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Colin Rocker Rice
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over 6 months ago

This is one of my best career tips!

My manager and I had been on the same client project for nearly two years.

And when it was time for us to roll off the client, I wanted to do something special. So I went into Google slides and made a "yearbook", with pages for each other member of the team to sign their name.

And when I presented it to him during our last daily stand up, he nearly teared up!

How do you offboard team members on a long term project?

Watch this on Tiktok

#workfromhome #motivation #manager #offboard #presentation

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Cynthia Okonkwo
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over 6 months ago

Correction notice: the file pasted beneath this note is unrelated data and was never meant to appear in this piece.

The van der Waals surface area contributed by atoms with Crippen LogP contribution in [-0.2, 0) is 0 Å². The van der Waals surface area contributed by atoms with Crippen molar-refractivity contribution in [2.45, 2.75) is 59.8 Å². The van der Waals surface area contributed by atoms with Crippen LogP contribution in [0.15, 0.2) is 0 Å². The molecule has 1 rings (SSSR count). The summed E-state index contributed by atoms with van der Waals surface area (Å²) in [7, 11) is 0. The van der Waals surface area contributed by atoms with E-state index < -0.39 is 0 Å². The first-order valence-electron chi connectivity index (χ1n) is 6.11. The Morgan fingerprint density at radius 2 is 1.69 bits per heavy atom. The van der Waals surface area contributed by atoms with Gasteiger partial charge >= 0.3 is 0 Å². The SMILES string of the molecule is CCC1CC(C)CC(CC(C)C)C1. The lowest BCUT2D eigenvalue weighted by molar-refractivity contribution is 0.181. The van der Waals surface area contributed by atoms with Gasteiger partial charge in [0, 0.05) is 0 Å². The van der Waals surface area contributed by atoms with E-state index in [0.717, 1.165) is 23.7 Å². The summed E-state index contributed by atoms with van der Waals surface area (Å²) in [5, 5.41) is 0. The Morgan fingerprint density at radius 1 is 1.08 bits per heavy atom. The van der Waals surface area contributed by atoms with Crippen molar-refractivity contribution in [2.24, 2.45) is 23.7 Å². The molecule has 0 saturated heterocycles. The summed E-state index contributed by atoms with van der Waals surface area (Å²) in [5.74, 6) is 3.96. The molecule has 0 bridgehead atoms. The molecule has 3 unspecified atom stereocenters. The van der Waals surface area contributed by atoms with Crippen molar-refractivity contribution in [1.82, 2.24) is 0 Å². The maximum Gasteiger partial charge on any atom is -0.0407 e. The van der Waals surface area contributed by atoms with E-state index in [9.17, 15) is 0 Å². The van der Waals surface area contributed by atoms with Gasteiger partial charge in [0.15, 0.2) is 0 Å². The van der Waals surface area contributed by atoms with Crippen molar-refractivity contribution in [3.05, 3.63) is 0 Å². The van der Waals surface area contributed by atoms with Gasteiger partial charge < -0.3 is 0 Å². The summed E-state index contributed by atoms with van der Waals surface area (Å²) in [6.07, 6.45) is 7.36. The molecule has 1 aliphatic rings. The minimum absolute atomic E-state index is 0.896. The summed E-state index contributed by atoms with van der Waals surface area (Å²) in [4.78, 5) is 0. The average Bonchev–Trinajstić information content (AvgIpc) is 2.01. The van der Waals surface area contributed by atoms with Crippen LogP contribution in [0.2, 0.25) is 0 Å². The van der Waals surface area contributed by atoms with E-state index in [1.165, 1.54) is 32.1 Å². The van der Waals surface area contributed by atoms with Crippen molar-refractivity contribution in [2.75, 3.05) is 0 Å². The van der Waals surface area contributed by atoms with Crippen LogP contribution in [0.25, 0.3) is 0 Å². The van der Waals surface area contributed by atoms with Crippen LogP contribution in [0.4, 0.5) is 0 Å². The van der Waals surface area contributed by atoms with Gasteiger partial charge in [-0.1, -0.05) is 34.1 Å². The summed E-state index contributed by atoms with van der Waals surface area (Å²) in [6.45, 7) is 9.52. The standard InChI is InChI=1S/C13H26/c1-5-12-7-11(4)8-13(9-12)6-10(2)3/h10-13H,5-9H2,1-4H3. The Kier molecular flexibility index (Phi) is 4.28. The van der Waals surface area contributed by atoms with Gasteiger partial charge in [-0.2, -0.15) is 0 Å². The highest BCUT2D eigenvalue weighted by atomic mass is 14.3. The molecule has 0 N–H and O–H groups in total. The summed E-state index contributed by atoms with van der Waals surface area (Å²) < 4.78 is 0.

Businesses use presentations to share information with their employees and other stakeholders. From changes to the organization chart to a new product, increases in market share and stock prices…a presentation makes it possible to inform a large audience all at once. So, it stands to reason the effective interview preparation should include presentation preparation. Furthermore, since speaking to a crowd makes many people nervous, I recommend that a little extra attention be paid to this phase of interview presentation.

As an interview candidate, you could find yourself in one of these three scenarios related to giving a presentation during the selection process: 1) You could be given a topic and other parameters before your interview and asked to be prepared to give a presentation during your interview; 2) You could be asked to give a presentation on a topic of your choice that is related to your career field or the position that you are interviewing for; or 3) You could be asked, during your interview, to give an impromptu presentation on a specified topic. This post offers steps that you can take to ensure that your presentation is exactly what the interviewer(s) are asking for.